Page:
When I was a child I spent some time with relatives from my mother's side, originally from Vesi in Mali, who had settled at Matailabasa, about 20 k. north-east of Labasa town. There was a river there and a narrow bridge without railings. One New Year the river was flooded and as we stood on the bridge someone pushed me in. I was about seven and could not swim well. I yelled and struggled in the flooded river until someone rescued me and pulled me out. I decided I must learn to swim after that!
Matailabasa village is built on the foot of a mountain range and sugar cane grows on the flat land with many Indian farmers. I remember as boy we used to climb up the rocks and fetch breadfruit and oranges
There are soft white volcanic large stones in that area. One stands out because it is shaped like a cobra snake. Over the years the Indians built a house there with a caretaker and the rock grew taller as the years went by and many Hindus came there to pray. Then the Temple of the Indian Snake God was built around it and become a focal point of the history of Labasa. The Hindus have daily worship there and put their garlands, marigolds, and broken coconuts there.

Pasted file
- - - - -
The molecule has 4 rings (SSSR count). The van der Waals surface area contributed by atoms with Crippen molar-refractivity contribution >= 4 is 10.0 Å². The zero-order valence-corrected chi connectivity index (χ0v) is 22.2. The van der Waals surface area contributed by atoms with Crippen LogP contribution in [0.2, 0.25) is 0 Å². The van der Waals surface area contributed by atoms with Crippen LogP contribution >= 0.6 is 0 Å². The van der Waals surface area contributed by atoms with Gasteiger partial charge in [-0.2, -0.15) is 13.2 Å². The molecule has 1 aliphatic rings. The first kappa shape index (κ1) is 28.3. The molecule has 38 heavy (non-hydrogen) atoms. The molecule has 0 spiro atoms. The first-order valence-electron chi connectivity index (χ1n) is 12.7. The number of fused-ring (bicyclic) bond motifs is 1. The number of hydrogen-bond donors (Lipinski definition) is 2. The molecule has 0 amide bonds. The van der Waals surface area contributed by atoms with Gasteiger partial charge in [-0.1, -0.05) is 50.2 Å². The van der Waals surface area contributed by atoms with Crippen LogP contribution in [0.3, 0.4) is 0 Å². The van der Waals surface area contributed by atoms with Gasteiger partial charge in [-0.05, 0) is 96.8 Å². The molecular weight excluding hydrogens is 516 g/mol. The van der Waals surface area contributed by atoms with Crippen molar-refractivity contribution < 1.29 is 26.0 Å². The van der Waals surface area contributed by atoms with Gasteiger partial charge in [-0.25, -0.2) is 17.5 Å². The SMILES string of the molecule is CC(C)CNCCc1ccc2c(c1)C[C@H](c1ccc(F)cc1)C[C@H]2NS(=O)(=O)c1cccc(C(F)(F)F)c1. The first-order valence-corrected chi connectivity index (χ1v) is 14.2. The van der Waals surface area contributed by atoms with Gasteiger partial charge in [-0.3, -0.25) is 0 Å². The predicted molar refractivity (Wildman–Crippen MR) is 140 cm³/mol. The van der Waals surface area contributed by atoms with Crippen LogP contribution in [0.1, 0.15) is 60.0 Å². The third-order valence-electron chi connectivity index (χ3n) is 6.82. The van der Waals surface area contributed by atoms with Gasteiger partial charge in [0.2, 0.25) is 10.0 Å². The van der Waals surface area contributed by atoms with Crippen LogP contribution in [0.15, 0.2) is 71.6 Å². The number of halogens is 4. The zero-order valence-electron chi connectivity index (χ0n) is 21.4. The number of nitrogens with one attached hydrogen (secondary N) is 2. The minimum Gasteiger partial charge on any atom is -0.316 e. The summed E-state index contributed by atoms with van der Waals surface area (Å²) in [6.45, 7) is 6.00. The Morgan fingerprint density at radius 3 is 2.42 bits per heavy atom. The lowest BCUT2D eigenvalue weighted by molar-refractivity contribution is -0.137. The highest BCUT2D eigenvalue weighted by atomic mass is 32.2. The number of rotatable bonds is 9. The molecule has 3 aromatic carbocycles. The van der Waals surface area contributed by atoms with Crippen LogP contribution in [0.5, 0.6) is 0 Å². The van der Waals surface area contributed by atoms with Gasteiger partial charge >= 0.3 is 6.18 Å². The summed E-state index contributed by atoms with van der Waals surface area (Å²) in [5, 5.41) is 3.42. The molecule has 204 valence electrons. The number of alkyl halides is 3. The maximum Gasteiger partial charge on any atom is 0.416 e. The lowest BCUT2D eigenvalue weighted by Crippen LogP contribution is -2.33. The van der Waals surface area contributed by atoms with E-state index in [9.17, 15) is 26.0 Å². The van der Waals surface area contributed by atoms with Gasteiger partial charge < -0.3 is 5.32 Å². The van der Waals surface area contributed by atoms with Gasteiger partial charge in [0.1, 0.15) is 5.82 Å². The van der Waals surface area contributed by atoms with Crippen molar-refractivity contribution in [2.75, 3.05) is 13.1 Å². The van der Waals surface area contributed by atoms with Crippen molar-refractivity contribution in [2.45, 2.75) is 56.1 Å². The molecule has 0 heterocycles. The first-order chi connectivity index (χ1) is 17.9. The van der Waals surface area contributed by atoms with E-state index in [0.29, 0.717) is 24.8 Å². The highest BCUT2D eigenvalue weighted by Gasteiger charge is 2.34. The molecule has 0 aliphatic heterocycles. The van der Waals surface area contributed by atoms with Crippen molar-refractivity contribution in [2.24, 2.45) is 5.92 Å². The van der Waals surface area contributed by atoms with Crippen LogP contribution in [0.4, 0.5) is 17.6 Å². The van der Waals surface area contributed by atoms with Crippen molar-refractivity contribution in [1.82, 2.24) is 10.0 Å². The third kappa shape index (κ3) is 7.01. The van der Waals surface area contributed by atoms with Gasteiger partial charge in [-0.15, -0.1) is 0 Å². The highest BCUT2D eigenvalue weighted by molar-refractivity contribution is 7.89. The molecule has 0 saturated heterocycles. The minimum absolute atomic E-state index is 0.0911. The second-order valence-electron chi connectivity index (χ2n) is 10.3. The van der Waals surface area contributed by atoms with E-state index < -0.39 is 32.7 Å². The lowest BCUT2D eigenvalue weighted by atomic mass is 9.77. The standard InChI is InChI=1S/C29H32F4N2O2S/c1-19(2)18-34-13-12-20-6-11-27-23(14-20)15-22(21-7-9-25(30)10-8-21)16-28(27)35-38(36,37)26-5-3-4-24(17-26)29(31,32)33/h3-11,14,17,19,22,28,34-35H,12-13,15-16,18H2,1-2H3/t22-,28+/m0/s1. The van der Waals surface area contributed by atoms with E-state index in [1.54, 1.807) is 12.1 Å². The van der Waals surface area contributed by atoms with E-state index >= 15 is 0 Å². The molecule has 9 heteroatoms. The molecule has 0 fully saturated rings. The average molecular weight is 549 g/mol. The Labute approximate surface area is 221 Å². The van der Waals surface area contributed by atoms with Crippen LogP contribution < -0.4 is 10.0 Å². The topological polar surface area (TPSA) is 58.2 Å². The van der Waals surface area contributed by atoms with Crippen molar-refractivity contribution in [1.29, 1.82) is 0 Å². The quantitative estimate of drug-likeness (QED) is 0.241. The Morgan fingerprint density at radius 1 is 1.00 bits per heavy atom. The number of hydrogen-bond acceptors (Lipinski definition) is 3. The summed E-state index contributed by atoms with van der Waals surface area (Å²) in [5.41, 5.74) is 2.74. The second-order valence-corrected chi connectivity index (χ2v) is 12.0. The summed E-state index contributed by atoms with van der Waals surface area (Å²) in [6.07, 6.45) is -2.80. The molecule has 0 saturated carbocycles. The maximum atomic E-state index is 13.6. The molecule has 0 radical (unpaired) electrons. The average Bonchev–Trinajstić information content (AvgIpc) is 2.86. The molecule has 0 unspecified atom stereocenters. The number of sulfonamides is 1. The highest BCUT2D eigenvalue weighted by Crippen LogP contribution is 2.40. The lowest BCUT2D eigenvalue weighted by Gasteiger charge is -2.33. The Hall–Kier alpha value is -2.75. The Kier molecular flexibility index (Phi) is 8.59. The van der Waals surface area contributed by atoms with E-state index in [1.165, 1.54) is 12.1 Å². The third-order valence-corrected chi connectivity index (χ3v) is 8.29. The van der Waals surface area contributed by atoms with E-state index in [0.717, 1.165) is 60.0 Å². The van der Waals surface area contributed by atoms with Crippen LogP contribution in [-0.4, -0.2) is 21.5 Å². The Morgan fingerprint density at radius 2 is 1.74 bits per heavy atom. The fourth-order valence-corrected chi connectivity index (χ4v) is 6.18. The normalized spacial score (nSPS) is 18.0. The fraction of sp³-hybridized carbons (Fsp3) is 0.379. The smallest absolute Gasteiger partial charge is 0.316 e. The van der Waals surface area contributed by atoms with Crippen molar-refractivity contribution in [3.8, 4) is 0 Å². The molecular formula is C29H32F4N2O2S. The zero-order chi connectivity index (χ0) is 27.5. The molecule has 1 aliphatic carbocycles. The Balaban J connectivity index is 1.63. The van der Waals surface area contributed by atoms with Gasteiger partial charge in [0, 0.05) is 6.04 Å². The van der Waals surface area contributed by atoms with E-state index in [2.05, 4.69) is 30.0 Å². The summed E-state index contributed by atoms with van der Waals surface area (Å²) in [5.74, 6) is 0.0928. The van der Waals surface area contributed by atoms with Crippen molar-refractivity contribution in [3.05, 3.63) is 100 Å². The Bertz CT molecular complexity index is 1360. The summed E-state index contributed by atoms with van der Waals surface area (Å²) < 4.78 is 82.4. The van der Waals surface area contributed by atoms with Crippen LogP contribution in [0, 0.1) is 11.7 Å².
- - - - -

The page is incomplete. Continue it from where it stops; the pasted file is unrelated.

Traditionally snake is regarded as a totem taboo like in the Nakauvadra story of the Fijian snake god called Degei which is widely known by Fiji people and if people want to go up to the Kauvadra mountains they have to get permission of the priestly tribe of Vatukacevaceva village at the foot of the mountains.
There used to be many snakes in Fiji but the mongoose have got rid of most of them. Only occasionally do you see a small tree snake. Of course there are still many sea snakes which are black and white striped and they lie in the sun on the rocks such as at Vorovoro. People say they are poisonous but I have never heard of anyone being bitten.
The Indian Snake Rock is listed as one of the tourist sites in the Labasa area.